During the 1970s, Egypt supplied Syria with CW agents; As the development of NW approached completion in and in the 1980s, after signing the peace treaty with Is-the mid- to late 1960s, Israeli strategists began to articu-rael, Egypt cooperated closely in the CW area with Iraq late a more systematic rationale for the nuclear program. during the latter’s war with Iran. 122 At the same time, the They conceived various “last resort” situations that could

Arabs began to promote the idea that CBW might become trigger the demonstration or employment of NW. their strategic weapon base—the so-called “poor man’s

Each of these scenarios was defined as a threat to the atom bomb”—to offset Israel’s nuclear capability. Even very existence of the state of Israel, against which the after Iraq employed CW during the Iran-Iraq War, Israel nation could defend itself by no other means than the use did not view CW as an existential threat to its security. of atomic weapons. One contingency involved enemy Nevertheless, Israel’s high-profile participation in the Paris chemical or biological attacks against Israeli population cen- conference on CW in 1989 demonstrated that Israeli inters.116 A conceptual linkage was drawn between a mas- terests had converged with those of the international com-sive CBW attack and a nuclear reprisal. This scenario was munity in strengthening the international norm against probably in the minds of the small group of Israeli chemical warfare. There was a growing perception in the decisionmakers who, on the eve of the Six-Day War, took Israeli strategic community that participation in the emerg-emergency steps to make the country’s rudimentary ing CWC would be in Israel’s interests. With respect to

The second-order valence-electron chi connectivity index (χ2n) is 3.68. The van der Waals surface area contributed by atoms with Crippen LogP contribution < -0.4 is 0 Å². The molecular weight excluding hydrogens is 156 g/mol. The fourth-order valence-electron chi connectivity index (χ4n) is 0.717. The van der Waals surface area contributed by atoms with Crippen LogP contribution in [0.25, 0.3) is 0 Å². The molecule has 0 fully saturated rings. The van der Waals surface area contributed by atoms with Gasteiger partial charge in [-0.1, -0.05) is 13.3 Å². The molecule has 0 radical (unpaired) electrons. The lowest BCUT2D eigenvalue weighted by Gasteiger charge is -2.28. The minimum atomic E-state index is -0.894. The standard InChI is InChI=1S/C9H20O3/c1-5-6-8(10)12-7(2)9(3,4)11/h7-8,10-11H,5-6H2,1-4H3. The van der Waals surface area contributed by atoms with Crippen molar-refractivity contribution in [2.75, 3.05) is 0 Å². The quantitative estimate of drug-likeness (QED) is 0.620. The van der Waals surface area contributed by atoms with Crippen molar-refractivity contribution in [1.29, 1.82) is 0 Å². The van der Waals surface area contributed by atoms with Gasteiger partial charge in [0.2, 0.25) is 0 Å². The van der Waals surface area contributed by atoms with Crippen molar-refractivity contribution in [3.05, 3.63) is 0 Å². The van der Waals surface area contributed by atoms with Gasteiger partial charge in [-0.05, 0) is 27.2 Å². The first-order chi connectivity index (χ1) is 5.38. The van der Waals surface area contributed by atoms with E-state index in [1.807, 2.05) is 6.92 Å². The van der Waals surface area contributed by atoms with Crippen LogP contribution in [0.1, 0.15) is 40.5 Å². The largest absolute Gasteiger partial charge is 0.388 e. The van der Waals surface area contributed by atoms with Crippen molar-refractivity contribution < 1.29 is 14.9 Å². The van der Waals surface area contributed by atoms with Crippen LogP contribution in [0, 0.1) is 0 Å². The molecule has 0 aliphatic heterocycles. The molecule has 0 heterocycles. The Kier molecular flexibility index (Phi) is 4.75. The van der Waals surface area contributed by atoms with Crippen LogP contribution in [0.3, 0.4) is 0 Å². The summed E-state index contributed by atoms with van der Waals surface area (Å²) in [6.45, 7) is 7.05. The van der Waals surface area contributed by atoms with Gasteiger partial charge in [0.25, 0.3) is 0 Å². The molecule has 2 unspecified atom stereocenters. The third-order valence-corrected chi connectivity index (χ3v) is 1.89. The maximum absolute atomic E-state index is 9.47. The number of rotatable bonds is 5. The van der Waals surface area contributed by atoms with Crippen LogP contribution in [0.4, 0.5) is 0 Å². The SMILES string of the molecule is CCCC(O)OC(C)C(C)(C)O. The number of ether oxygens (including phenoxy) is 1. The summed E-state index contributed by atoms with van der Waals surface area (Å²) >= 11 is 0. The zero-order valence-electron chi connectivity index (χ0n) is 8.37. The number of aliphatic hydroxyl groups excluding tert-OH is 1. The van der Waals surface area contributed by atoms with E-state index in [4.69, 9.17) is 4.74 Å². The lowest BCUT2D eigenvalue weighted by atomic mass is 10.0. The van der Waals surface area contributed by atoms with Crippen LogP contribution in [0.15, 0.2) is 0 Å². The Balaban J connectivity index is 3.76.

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BW, however, the Israeli government maintained its total at least a shield for Iraq’s nuclear program through this silence on the subject. vulnerable period. Israel took Saddam’s deterrent threat seriously, concluding that an attack on Iraq’s nuclear pro-NUCLEAR VS. CBW DETERRENCE: THE gram would trigger an all-out war that could easily esca-UNCERTAIN LESSONS OF IRAQ late to the non-conventional level. As a result, the 1981

Israeli strike on Osiraq could not be repeated in the new The 1991 Gulf War shattered Israel’s sense of strate-strategic environment. gic complacency. More than any other country, Iraq elevated the value of CBW as a counterweight to NW. Iraq’s Iraq’s chemically armed ballistic missiles also became extensive use of CW in the Iran-Iran War revitalized the the central pillar of its deterrence strategy towards the old Soviet term “weapons of mass destruction,” which United States and Israel after the invasion of Kuwait.127 combined the three types of non-conventional weapons Both the United States and Israel lacked detailed infor-into one ambiguous category. Saddam Hussein’s acquisi- mation about the Iraqi BW program, but they took tion of a massive CBW arsenal and long-range delivery Saddam’s CW threats seriously. Without neglecting de-systems also spawned an intricate web of possible link- fensive measures, both nations issued stern counter-ages among the three types of non-conventional weapons threats. Secretary of State James Baker warned Iraqi in the context of deterrence, use as a last resort, and arms Deputy Foreign Minister Tariq Aziz that any Iraqi resort control. Ultimately, the 1995 revelations regarding the to non-conventional weapons would be unacceptable to nature, scope, and rationale of the Iraqi BW program led the American people and would provoke devastating re-some analysts to revisit the role of BW as a strategic de- taliation. Baker’s carefully worded message avoided stat-terrent, especially against the use of NW. Conversely, the ing explicitly what the U.S. response might be, but it did Iraqi case led to a reexamination of the effectiveness of not rule out anything, including nuclear reprisals.128 Mean-NW as a deterrent against the use of BW. These issues while, Israeli Prime Minister Yitzhak Shamir pushed the have since become central to the Israeli strategic predica- policy of nuclear opacity to its limits when he issued a ment. solemn warning to Iraq promising to inflict “terrible and awful” pain on Iraq, without ever using the “n-word.” 129

During the final stages of the Iran-Iraq War, Saddam